Call me odd but I find that being robotic in my approach to work seems to have the best results when faced with repetitive tasks or the need to replicate results across the board.
From the very beginning of planning a website to its creation – I believe you can streamline the process to cut out wasted time, ensure you’re working on content that sells, and creating a step-by-step blueprint (for your own records) that allows you to knock down websites in a single swoop.
This is how you can blitz your way into a new website this afternoon.
Blitz Task #1: Website Planning
A basic website, these days, will have the same common elements:
- Home Page
- Money Posts (Reviews)
- Value Posts (Tutorials)
- Filler Posts (Opinions)
- Product Pages (Optional)
- Contact Us
- About Me
Here, your goal is to either share your latest information or reveal the purpose of a website; ideally, it’s the later. Your home page needs to have common design elements such as an introduction to the website, links to your blog/services/products/whatever, some various media elements, and other copy that will get the visitor digging deeper.
In my planning, I aim to have a simple-to-understand reason for why people should dig deeper into my website. Here, you’re sharing who you are, what you do, and why people should listen. Try to keep it short and sweet – let the rest of the website do the talking.
Your source for content marketing; here you’ll be sharing the information and converting readers through your posts and articles. You’ll want a variety of posts from tutorials to interviews; if you’re having trouble coming up with ideas than check out this list of blog post ideas.
In terms of planning, I find it very important to have a content strategy so you can see where your blog will be growing after each successful post.
Product Pages (Optional)
Look, we’re getting to the point where everyone has a product to offer so put it on its own page rather than burying it deep within your blog posts or some resource page. Make this a huge offer, optimize the hell out of the page, and continually link to the product pages within your content pieces.
ProBlogger does this quite well; sure, the main draw is the blog but the fact that there is a main page just for the products really makes it stand out and gives people a reason to inquire.
Simple – need not of explanation. Use free tools to put together your contact page or just buy a website theme that has them included.
Don’t make it difficult – keep it to just the name, email and comment or just give ‘em your email and let them do the rest.
Your time to shine but still, try to give people a reason to connect with you without just showboating and fluffing your ego.
Modesty goes a long way; you’re average – just like me and everyone else – don’t try to make yourself look like some super important rock star – be authentic.
Get these out of the way by using free generators; you’ll need them if you’re promoting affiliate products, collecting information, and so on. It’s legal, it’s boring, and it’s required.
Website Planning: Wrap Up
I’ve always found that drawing out your website plan on a whiteboard or sketching it on a piece of paper to be the most effective. Break everything down to the core features; keep it simple.
If you’re stumped than I recommend you take a look at these existing, profitable website ideas.
In terms of streamlining the process of planning: you always know you’ll need certain pages for each website; you can pretty much follow the same format in terms of what you’ll say on your about me, how a contact form is setup, the look/feel/copy of your product pages, your blog topics, and even the structure of your home page.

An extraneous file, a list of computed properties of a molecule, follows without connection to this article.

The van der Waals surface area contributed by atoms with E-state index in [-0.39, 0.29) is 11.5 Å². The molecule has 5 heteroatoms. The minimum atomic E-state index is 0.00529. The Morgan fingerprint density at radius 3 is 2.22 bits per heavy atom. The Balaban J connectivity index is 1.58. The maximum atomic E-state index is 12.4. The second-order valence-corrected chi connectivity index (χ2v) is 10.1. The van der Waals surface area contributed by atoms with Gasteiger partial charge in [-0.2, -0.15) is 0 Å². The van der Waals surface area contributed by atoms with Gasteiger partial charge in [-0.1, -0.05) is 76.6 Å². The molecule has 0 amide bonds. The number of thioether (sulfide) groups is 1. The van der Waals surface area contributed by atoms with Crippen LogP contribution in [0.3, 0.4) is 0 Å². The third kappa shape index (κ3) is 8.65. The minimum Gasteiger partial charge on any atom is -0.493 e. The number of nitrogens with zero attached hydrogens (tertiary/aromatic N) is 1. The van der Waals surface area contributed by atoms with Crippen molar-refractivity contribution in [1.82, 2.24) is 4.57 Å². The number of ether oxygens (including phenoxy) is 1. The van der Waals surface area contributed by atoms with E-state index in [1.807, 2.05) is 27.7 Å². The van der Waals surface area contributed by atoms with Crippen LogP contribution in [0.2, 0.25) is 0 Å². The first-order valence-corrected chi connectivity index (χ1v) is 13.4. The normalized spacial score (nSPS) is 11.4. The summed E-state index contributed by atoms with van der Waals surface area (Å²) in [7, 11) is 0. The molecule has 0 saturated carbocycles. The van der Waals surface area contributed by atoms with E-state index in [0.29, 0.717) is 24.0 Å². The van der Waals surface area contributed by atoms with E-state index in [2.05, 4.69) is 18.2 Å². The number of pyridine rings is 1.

Remember, you’ll be creating websites in different niches. Most people won’t stumble on your other work so it doesn’t really matter if the flow and experience is somewhat similar – they’re looking for the content, after all.
Blitz Task #2: Website Setup
Website setup is, perhaps, the easiest part of the entire process. For the non-techies, this can be a bit challenging and confusing at first but once you’ve knocked down one website – the process gets repeated for each additional project.
I’ve detailed the entire process of setting up a website previously but it’s still worth mentioning the basic details of each step of the way.
- Purchase a brand-able domain name
- Purchase website hosting (not linked to your domain name registrar)
- Purchase a flexible, attractive theme for your website
- Install or code your website platform (WordPress, HTML/CSS/JS, Drupal, Etc)
- Setup the user experiences (navigation, design, copy, etc)
In this list, the domain name should be the greatest asset to focus on. Your domain name can directly reflect your website focus (such as using a keyword) but I recommend you go for something brand-able in the event your website takes off, changes direction, or eventually sells.
The web hosting will run you about $120 – $180 a year if you’re using a host like HostGator; this is a small price to pay considering you can have multiple websites on your hosting. Refer to this guide to setting up website hosting if you’re not sure where to begin.
Next, you’ll be getting the design setup. You could get your website designed from scratch but since we’re trying to get things rolling immediately – I would recommend you just use the combination of WordPress and a great looking WordPress theme.
Lastly, create the pages and format that I mentioned above (home, blog, contact, etc). You don’t necessarily need to fill in everything – I’ve found just creating the pages and getting them interlinked to be a great way to avoid continually adding little features that makes the project far too large for our quick website.
Website Setup: Wrap Up
There’s a lot of great information on this blog and others that go into these details more thoroughly; refer to them when you’re stuck on the individual steps.
Overall, this part of the process mainly comes down to ensuring you’re starting with a great domain name and then robotically throwing together the basic website. No need to focus on the content at this moment (that’s the next section); instead, get the format down.